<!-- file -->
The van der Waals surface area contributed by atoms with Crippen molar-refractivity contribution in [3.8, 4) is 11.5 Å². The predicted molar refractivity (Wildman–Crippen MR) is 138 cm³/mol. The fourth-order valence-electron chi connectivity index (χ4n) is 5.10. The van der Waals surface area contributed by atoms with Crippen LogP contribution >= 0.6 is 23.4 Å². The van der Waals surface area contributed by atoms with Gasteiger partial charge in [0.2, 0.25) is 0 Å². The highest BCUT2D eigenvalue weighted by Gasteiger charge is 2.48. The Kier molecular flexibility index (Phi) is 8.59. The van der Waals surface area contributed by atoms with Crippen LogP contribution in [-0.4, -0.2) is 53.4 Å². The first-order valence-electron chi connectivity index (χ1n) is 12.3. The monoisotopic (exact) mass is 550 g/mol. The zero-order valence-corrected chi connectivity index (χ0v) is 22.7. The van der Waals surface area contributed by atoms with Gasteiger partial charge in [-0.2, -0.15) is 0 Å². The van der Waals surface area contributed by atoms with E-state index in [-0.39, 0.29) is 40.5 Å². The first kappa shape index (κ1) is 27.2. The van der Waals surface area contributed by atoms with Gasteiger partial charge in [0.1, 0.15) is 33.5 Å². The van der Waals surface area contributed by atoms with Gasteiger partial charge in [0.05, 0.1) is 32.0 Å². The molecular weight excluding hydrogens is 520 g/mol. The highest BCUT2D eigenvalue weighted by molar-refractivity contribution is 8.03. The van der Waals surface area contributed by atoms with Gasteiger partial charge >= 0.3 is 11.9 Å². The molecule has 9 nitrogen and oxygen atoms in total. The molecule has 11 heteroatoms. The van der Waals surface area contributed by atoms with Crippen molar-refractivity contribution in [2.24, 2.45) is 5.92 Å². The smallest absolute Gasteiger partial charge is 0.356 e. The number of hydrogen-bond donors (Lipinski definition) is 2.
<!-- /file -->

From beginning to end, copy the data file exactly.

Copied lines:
The van der Waals surface area contributed by atoms with Crippen molar-refractivity contribution in [3.8, 4) is 11.5 Å². The predicted molar refractivity (Wildman–Crippen MR) is 138 cm³/mol. The fourth-order valence-electron chi connectivity index (χ4n) is 5.10. The van der Waals surface area contributed by atoms with Crippen LogP contribution >= 0.6 is 23.4 Å². The van der Waals surface area contributed by atoms with Gasteiger partial charge in [0.2, 0.25) is 0 Å². The highest BCUT2D eigenvalue weighted by Gasteiger charge is 2.48. The Kier molecular flexibility index (Phi) is 8.59. The van der Waals surface area contributed by atoms with Crippen LogP contribution in [-0.4, -0.2) is 53.4 Å². The first-order valence-electron chi connectivity index (χ1n) is 12.3. The monoisotopic (exact) mass is 550 g/mol. The zero-order valence-corrected chi connectivity index (χ0v) is 22.7. The van der Waals surface area contributed by atoms with Gasteiger partial charge in [-0.2, -0.15) is 0 Å². The van der Waals surface area contributed by atoms with E-state index in [-0.39, 0.29) is 40.5 Å². The first kappa shape index (κ1) is 27.2. The van der Waals surface area contributed by atoms with Gasteiger partial charge in [0.1, 0.15) is 33.5 Å². The van der Waals surface area contributed by atoms with Gasteiger partial charge in [0.05, 0.1) is 32.0 Å². The molecular weight excluding hydrogens is 520 g/mol. The highest BCUT2D eigenvalue weighted by molar-refractivity contribution is 8.03. The van der Waals surface area contributed by atoms with Gasteiger partial charge >= 0.3 is 11.9 Å². The molecule has 9 nitrogen and oxygen atoms in total. The molecule has 11 heteroatoms. The van der Waals surface area contributed by atoms with Crippen molar-refractivity contribution in [2.24, 2.45) is 5.92 Å². The smallest absolute Gasteiger partial charge is 0.356 e. The number of hydrogen-bond donors (Lipinski definition) is 2.